Then, came Isabel in 2003. I’d say that Isabel was the strongest hurricane that I recall. I’m not sure if she was even a Category 1 by the time she made it to our area; she was possibly “just” a strong tropical storm. But we lost over 20 tall pine trees in our yard, had flooding up to our deck, and lost electricity for several days.

Motor Man and I stayed at home during Isabel, and, even in her weakened state, she was powerful.

Here’s our side yard just after Isabel:

And this is a photo I took of that same area – under normal conditions.

ducks-and-cedar-7-5-2016-8-18-44-pm

Isabel also wreaked havoc on the old “Brick Church” cemetery near Bacon’s Castle.  It was heartbreaking to see all the damage to the ruins of the old church (built in the 1600’s) and the tombstones.

Hurricane Sandy in 2012 caused us no damage except tidal flooding (and the following clean-up) here at home and more serious flooding in the Outer Banks.

In October of 2015, Hurricane Joaquin brought more tidal flooding to our area, but in the Outer Banks, washed away part of the highway in the Kitty Hawk area.

db and ocean wash 10-5-2015 2-50-00 PM

All of my hurricane memories are of strong tropical storms, perhaps a Category 1. I cannot even begin to imagine a Cat 4 (or even a 3) hurricane.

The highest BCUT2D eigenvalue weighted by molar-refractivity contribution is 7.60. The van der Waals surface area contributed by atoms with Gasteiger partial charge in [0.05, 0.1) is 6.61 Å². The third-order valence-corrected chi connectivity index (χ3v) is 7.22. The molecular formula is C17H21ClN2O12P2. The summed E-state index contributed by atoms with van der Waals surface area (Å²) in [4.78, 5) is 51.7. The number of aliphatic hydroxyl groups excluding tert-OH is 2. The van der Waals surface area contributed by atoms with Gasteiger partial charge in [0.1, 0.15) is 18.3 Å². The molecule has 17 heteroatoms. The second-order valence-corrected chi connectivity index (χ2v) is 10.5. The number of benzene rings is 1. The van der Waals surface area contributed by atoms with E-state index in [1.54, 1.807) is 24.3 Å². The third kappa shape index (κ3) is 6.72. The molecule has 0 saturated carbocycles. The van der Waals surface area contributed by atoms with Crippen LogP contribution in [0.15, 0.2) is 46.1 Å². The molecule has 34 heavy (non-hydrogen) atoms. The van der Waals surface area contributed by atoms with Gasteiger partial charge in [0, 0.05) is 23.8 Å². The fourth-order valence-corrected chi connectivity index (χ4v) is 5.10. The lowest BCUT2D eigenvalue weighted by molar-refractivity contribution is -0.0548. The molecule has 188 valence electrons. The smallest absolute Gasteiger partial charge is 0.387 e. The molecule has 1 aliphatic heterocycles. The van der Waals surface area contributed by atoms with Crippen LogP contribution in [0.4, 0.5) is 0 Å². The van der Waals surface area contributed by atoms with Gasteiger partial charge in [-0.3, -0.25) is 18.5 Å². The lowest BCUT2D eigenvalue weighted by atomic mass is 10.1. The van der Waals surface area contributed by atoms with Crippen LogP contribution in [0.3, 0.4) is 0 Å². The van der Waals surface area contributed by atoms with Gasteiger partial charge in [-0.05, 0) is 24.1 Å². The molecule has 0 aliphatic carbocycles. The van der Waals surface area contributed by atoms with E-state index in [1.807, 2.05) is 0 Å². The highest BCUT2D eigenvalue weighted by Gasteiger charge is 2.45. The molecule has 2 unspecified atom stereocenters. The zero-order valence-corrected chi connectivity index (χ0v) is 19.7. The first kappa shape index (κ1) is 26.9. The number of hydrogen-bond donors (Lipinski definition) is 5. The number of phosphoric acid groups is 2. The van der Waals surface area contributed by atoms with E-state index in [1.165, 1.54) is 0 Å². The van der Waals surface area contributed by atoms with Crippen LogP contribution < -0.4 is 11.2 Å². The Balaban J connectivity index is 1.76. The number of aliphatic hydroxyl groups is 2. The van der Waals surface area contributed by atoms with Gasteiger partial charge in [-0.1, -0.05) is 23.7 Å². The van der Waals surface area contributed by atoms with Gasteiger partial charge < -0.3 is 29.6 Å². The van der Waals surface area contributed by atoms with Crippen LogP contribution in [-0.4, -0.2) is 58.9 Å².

Yesterday morning, our county issued a mandatory evacuation as of 8 a.m. for all areas in Zone A. And yes, that applies to our home. But we didn’t leave.

We’re still waiting to see the last minute path Florence decides to take. We have a generator, food, water, batteries, supplies for the kitties and our vehicles filled with gas. We just pray that all that preparation will just be a good practice for us, all the while sending good thoughts to those that WILL be affected.

~These Days Of Mine~

While We Wait….

….for (Hurricane) Florence to decide exactly what she’s going to do later in the week, Motor Man and I took a trip to the Outer Banks yesterday to visit “my” wild horses.

Although we had 5 inches of rain at home on Saturday, the Outer Banks was apparently spared that amount of rain.  For the past several weeks, we’ve had to dodge huge mud holes at the beach, but yesterday, things were fairly dry.

Florence will most likely change that.

But, yesterday was beautiful.

The ocean was a little rough, but nothing compared to what it will probably be in a few days.

Although it’s scary to think of the horses enduring a hurricane, they’ll be fine. They instinctively know to head for the “sound” side and hide out in the brush until the storm has passed. Obviously, they weren’t a bit concerned as of yesterday.

Unlike some of us, who are watching and waiting for the latest updates.

If you’re a new follower to the blog, we live in southeast Virginia, not directly on the coast, but not really that far from it.  I’ll let you know Wednesday what the latest “guess” is on Florence’s projected path.

~These Days Of Mine~

 

Every Morning, They Wait

Today’s blog post is a cute story about these two horses.

Their pasture is just a few miles from our house. Some days, Motor Man has reason to travel that way early in the day. He has noticed that the horses are standing right up at that corner of the fence nearly every morning. (The driveway to “their” property is just to the left, and the picture was taken from the highway.)